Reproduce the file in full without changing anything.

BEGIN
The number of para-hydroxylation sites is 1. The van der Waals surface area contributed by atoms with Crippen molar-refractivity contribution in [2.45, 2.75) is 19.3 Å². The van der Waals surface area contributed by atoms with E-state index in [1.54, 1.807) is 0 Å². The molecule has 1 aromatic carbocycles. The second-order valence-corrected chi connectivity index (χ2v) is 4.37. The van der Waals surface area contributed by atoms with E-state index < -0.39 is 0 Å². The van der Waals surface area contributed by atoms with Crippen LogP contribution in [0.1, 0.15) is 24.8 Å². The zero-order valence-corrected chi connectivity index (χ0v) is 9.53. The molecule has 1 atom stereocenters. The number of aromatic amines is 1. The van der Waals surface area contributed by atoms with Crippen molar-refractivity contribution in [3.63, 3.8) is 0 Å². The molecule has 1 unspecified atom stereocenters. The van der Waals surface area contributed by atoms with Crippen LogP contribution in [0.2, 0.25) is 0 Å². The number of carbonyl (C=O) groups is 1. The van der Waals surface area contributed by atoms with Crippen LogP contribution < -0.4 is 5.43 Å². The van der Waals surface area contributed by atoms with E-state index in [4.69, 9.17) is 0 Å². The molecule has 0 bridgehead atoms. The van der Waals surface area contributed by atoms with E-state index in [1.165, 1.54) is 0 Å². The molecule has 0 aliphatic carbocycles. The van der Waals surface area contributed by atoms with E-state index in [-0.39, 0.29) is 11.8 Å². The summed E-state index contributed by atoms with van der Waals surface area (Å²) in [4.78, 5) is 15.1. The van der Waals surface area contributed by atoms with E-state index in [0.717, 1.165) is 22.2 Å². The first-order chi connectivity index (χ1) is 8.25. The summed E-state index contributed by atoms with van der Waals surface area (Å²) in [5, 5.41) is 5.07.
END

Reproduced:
The number of para-hydroxylation sites is 1. The van der Waals surface area contributed by atoms with Crippen molar-refractivity contribution in [2.45, 2.75) is 19.3 Å². The van der Waals surface area contributed by atoms with E-state index in [1.54, 1.807) is 0 Å². The molecule has 1 aromatic carbocycles. The second-order valence-corrected chi connectivity index (χ2v) is 4.37. The van der Waals surface area contributed by atoms with E-state index < -0.39 is 0 Å². The van der Waals surface area contributed by atoms with Crippen LogP contribution in [0.1, 0.15) is 24.8 Å². The zero-order valence-corrected chi connectivity index (χ0v) is 9.53. The molecule has 1 atom stereocenters. The number of aromatic amines is 1. The van der Waals surface area contributed by atoms with Crippen molar-refractivity contribution in [3.63, 3.8) is 0 Å². The molecule has 1 unspecified atom stereocenters. The van der Waals surface area contributed by atoms with Crippen LogP contribution in [0.2, 0.25) is 0 Å². The number of carbonyl (C=O) groups is 1. The van der Waals surface area contributed by atoms with Crippen LogP contribution < -0.4 is 5.43 Å². The van der Waals surface area contributed by atoms with E-state index in [4.69, 9.17) is 0 Å². The molecule has 0 bridgehead atoms. The van der Waals surface area contributed by atoms with E-state index in [1.165, 1.54) is 0 Å². The molecule has 0 aliphatic carbocycles. The van der Waals surface area contributed by atoms with E-state index in [-0.39, 0.29) is 11.8 Å². The summed E-state index contributed by atoms with van der Waals surface area (Å²) in [4.78, 5) is 15.1. The van der Waals surface area contributed by atoms with E-state index in [0.717, 1.165) is 22.2 Å². The first-order chi connectivity index (χ1) is 8.25. The summed E-state index contributed by atoms with van der Waals surface area (Å²) in [5, 5.41) is 5.07.